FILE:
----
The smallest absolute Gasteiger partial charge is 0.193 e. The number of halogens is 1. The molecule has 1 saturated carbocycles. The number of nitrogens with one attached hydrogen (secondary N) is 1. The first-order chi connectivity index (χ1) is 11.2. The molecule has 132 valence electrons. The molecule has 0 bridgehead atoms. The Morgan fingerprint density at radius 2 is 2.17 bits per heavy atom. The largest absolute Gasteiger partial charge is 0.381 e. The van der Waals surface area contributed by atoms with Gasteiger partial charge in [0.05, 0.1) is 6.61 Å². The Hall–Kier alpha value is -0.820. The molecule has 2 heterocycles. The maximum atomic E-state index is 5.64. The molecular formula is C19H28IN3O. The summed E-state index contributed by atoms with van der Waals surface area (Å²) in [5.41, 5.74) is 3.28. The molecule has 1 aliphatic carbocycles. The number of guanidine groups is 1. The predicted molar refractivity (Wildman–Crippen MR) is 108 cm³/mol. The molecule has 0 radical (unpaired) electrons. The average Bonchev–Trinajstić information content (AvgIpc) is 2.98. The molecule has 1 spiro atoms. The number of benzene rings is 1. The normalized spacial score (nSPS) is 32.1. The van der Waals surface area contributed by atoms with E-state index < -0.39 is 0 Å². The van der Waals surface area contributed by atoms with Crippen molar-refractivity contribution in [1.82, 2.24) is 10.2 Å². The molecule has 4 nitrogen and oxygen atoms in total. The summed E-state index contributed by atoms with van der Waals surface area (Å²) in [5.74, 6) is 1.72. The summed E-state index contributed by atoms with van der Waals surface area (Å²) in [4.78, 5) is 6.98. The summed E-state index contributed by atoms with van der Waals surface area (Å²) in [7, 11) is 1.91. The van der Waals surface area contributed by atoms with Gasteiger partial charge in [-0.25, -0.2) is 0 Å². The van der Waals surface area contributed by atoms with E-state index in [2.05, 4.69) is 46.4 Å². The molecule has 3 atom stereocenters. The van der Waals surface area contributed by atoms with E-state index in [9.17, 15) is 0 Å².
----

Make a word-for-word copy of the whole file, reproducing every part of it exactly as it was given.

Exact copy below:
The smallest absolute Gasteiger partial charge is 0.193 e. The number of halogens is 1. The molecule has 1 saturated carbocycles. The number of nitrogens with one attached hydrogen (secondary N) is 1. The first-order chi connectivity index (χ1) is 11.2. The molecule has 132 valence electrons. The molecule has 0 bridgehead atoms. The Morgan fingerprint density at radius 2 is 2.17 bits per heavy atom. The largest absolute Gasteiger partial charge is 0.381 e. The van der Waals surface area contributed by atoms with Gasteiger partial charge in [0.05, 0.1) is 6.61 Å². The Hall–Kier alpha value is -0.820. The molecule has 2 heterocycles. The maximum atomic E-state index is 5.64. The molecular formula is C19H28IN3O. The summed E-state index contributed by atoms with van der Waals surface area (Å²) in [5.41, 5.74) is 3.28. The molecule has 1 aliphatic carbocycles. The number of guanidine groups is 1. The predicted molar refractivity (Wildman–Crippen MR) is 108 cm³/mol. The molecule has 0 radical (unpaired) electrons. The average Bonchev–Trinajstić information content (AvgIpc) is 2.98. The molecule has 1 spiro atoms. The number of benzene rings is 1. The normalized spacial score (nSPS) is 32.1. The van der Waals surface area contributed by atoms with E-state index < -0.39 is 0 Å². The van der Waals surface area contributed by atoms with Crippen molar-refractivity contribution in [1.82, 2.24) is 10.2 Å². The molecule has 4 nitrogen and oxygen atoms in total. The summed E-state index contributed by atoms with van der Waals surface area (Å²) in [5.74, 6) is 1.72. The summed E-state index contributed by atoms with van der Waals surface area (Å²) in [4.78, 5) is 6.98. The summed E-state index contributed by atoms with van der Waals surface area (Å²) in [7, 11) is 1.91. The van der Waals surface area contributed by atoms with Gasteiger partial charge in [-0.25, -0.2) is 0 Å². The van der Waals surface area contributed by atoms with E-state index in [2.05, 4.69) is 46.4 Å². The molecule has 3 atom stereocenters. The van der Waals surface area contributed by atoms with E-state index in [9.17, 15) is 0 Å².